A mini facsimile (ca. 1970-80) Sears and Roebuck catalog. Orig. 1902.
I’m not sure when, where, or why, but I acquired this mini Sears and Roebuck catalog when I was a kid. I do remember reading it with a magnifying lens, and I kept it in a stash of prized possessions. I think the childish thrill of wishing I could go back and time and buy a dozen of one thing or another then bring them back to sell at todays prices was part of its appeal. The lure of a wood burning porcelain clad kitchen stove for $14.95 is strong. Since this catalog had images and prices of real things, it somehow seemed to me more of a time-travel-portal to the past than story books, which were fiction. Maybe something about it being in miniature intensified the secretive nature of this little time travel machine?
Today, the appeal of older catalogues, though perhaps less for prices than for other types of information. And I have to confess that most of the time it still doesn’t matter all that much if it is a reprint or original. For example, the 2014 annual reprint from the Mid-West Tool Collectors Association, which is free (and ONLY available with membership, just $25 per year) is Otto Bergmann’s Woodworking Tool Catalog from Berlin, 1928-29. This is a beautiful facsimile: cleanly laid out, well printed, the cover design even incorporating small details such as three staples from the original, both on the front and back.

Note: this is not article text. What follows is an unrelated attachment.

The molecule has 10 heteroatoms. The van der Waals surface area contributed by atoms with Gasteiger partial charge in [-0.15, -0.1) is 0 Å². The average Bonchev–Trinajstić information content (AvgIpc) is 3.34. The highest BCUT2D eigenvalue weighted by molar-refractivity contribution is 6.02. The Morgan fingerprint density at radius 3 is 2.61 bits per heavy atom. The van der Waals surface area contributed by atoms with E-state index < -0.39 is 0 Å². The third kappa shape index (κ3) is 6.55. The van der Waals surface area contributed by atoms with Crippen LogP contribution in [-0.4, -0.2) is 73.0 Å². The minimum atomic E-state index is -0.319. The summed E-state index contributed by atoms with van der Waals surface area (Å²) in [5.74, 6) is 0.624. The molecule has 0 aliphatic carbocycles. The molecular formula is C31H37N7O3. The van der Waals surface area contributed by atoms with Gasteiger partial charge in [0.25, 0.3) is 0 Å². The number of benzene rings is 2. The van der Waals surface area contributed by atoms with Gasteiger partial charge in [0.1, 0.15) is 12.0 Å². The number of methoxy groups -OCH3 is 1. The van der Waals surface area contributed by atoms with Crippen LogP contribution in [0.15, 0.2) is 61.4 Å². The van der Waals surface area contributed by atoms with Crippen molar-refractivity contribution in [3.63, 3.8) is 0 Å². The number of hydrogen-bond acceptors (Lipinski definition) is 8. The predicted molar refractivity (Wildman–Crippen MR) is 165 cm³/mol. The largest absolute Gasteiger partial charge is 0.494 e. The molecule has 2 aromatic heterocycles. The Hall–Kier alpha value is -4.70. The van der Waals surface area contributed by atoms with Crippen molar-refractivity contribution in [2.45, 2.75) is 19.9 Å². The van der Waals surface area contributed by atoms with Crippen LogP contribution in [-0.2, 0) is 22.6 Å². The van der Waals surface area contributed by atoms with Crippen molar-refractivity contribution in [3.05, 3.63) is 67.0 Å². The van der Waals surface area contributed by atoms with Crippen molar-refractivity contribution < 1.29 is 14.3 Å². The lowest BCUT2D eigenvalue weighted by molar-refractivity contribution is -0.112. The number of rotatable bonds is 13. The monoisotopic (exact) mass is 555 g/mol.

Facsimile Otto Bergmann’s Woodworking Tool Catalog from Berlin, 1928-29.
At first I thought it would be useful to have a german words for a number of tools familiar to bookbinders (winkel, schabhobel, ziehklingen, spitzzirkel, bogenzirkel, leimtopfe, etc…) but soon I recognized a familiar friend: a hilfskantenzwinge, as it is called in the image below, or single screw edge clamp. I bought one very similar to this last year—since it seemed incredibly useful for something—I just wasn’t sure what. Mystery solved.
Facsimile Otto Bergmann’s Woodworking Tool Catalog from Berlin, 1928-29. Detail page 13.